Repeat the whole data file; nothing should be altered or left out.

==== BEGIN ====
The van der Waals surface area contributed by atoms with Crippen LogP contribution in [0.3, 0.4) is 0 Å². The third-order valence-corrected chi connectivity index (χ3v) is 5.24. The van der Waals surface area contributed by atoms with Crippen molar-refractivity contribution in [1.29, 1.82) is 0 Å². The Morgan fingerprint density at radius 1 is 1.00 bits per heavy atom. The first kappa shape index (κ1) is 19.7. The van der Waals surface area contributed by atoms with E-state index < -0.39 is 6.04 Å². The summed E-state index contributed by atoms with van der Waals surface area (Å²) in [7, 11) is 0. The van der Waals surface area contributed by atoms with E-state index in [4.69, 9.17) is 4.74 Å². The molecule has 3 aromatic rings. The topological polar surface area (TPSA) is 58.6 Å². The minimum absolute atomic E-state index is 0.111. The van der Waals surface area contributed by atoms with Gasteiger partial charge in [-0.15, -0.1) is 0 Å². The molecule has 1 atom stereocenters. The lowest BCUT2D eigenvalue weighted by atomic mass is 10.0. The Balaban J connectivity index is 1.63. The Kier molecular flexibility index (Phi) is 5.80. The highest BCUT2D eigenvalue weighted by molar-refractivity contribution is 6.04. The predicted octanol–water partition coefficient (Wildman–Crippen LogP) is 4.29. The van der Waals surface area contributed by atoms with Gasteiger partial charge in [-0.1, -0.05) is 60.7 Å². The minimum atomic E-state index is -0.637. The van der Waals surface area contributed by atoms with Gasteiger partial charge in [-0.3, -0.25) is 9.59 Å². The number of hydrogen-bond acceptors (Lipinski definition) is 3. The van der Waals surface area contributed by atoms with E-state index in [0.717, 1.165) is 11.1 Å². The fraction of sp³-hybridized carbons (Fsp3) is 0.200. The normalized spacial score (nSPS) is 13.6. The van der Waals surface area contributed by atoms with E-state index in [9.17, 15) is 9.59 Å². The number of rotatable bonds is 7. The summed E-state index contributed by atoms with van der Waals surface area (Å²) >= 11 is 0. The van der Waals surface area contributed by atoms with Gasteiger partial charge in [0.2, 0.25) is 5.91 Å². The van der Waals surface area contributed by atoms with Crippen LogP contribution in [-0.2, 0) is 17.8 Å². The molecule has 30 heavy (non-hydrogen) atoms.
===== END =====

The van der Waals surface area contributed by atoms with Crippen LogP contribution in [0.3, 0.4) is 0 Å². The third-order valence-corrected chi connectivity index (χ3v) is 5.24. The van der Waals surface area contributed by atoms with Crippen molar-refractivity contribution in [1.29, 1.82) is 0 Å². The Morgan fingerprint density at radius 1 is 1.00 bits per heavy atom. The first kappa shape index (κ1) is 19.7. The van der Waals surface area contributed by atoms with E-state index < -0.39 is 6.04 Å². The summed E-state index contributed by atoms with van der Waals surface area (Å²) in [7, 11) is 0. The van der Waals surface area contributed by atoms with E-state index in [4.69, 9.17) is 4.74 Å². The molecule has 3 aromatic rings. The topological polar surface area (TPSA) is 58.6 Å². The minimum absolute atomic E-state index is 0.111. The van der Waals surface area contributed by atoms with Gasteiger partial charge in [-0.15, -0.1) is 0 Å². The molecule has 1 atom stereocenters. The lowest BCUT2D eigenvalue weighted by atomic mass is 10.0. The Balaban J connectivity index is 1.63. The Kier molecular flexibility index (Phi) is 5.80. The highest BCUT2D eigenvalue weighted by molar-refractivity contribution is 6.04. The predicted octanol–water partition coefficient (Wildman–Crippen LogP) is 4.29. The van der Waals surface area contributed by atoms with Gasteiger partial charge in [-0.1, -0.05) is 60.7 Å². The minimum atomic E-state index is -0.637. The van der Waals surface area contributed by atoms with Gasteiger partial charge in [-0.3, -0.25) is 9.59 Å². The number of hydrogen-bond acceptors (Lipinski definition) is 3. The van der Waals surface area contributed by atoms with E-state index in [0.717, 1.165) is 11.1 Å². The fraction of sp³-hybridized carbons (Fsp3) is 0.200. The normalized spacial score (nSPS) is 13.6. The van der Waals surface area contributed by atoms with E-state index in [9.17, 15) is 9.59 Å². The number of rotatable bonds is 7. The summed E-state index contributed by atoms with van der Waals surface area (Å²) >= 11 is 0. The van der Waals surface area contributed by atoms with Gasteiger partial charge in [0.2, 0.25) is 5.91 Å². The van der Waals surface area contributed by atoms with Crippen LogP contribution in [-0.2, 0) is 17.8 Å². The molecule has 30 heavy (non-hydrogen) atoms.